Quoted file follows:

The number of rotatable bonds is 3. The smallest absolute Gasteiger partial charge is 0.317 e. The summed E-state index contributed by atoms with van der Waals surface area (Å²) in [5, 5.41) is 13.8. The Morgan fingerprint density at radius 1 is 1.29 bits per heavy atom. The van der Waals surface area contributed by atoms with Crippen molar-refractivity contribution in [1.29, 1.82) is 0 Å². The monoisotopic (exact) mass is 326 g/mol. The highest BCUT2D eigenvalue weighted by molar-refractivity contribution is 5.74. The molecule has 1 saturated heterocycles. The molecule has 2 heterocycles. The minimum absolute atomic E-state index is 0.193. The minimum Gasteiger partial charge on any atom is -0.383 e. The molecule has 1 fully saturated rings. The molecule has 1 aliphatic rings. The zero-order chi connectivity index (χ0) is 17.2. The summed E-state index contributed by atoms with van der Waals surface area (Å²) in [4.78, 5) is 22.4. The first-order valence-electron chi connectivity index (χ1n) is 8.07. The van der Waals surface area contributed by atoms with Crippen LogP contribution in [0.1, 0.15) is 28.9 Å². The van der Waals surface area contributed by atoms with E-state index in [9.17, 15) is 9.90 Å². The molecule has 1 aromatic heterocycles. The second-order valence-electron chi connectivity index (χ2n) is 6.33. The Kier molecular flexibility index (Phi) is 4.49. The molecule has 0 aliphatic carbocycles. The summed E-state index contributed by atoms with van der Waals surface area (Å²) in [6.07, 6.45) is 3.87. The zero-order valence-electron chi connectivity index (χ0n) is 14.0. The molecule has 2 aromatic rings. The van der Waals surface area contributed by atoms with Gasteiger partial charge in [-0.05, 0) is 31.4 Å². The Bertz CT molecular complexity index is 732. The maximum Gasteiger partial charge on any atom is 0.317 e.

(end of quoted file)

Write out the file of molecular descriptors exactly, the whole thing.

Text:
The number of rotatable bonds is 3. The smallest absolute Gasteiger partial charge is 0.317 e. The summed E-state index contributed by atoms with van der Waals surface area (Å²) in [5, 5.41) is 13.8. The Morgan fingerprint density at radius 1 is 1.29 bits per heavy atom. The van der Waals surface area contributed by atoms with Crippen molar-refractivity contribution in [1.29, 1.82) is 0 Å². The monoisotopic (exact) mass is 326 g/mol. The highest BCUT2D eigenvalue weighted by molar-refractivity contribution is 5.74. The molecule has 1 saturated heterocycles. The molecule has 2 heterocycles. The minimum absolute atomic E-state index is 0.193. The minimum Gasteiger partial charge on any atom is -0.383 e. The molecule has 1 fully saturated rings. The molecule has 1 aliphatic rings. The zero-order chi connectivity index (χ0) is 17.2. The summed E-state index contributed by atoms with van der Waals surface area (Å²) in [4.78, 5) is 22.4. The first-order valence-electron chi connectivity index (χ1n) is 8.07. The van der Waals surface area contributed by atoms with Crippen LogP contribution in [0.1, 0.15) is 28.9 Å². The van der Waals surface area contributed by atoms with E-state index in [9.17, 15) is 9.90 Å². The molecule has 1 aromatic heterocycles. The second-order valence-electron chi connectivity index (χ2n) is 6.33. The Kier molecular flexibility index (Phi) is 4.49. The molecule has 0 aliphatic carbocycles. The summed E-state index contributed by atoms with van der Waals surface area (Å²) in [6.07, 6.45) is 3.87. The zero-order valence-electron chi connectivity index (χ0n) is 14.0. The molecule has 2 aromatic rings. The van der Waals surface area contributed by atoms with Gasteiger partial charge in [-0.05, 0) is 31.4 Å². The Bertz CT molecular complexity index is 732. The maximum Gasteiger partial charge on any atom is 0.317 e.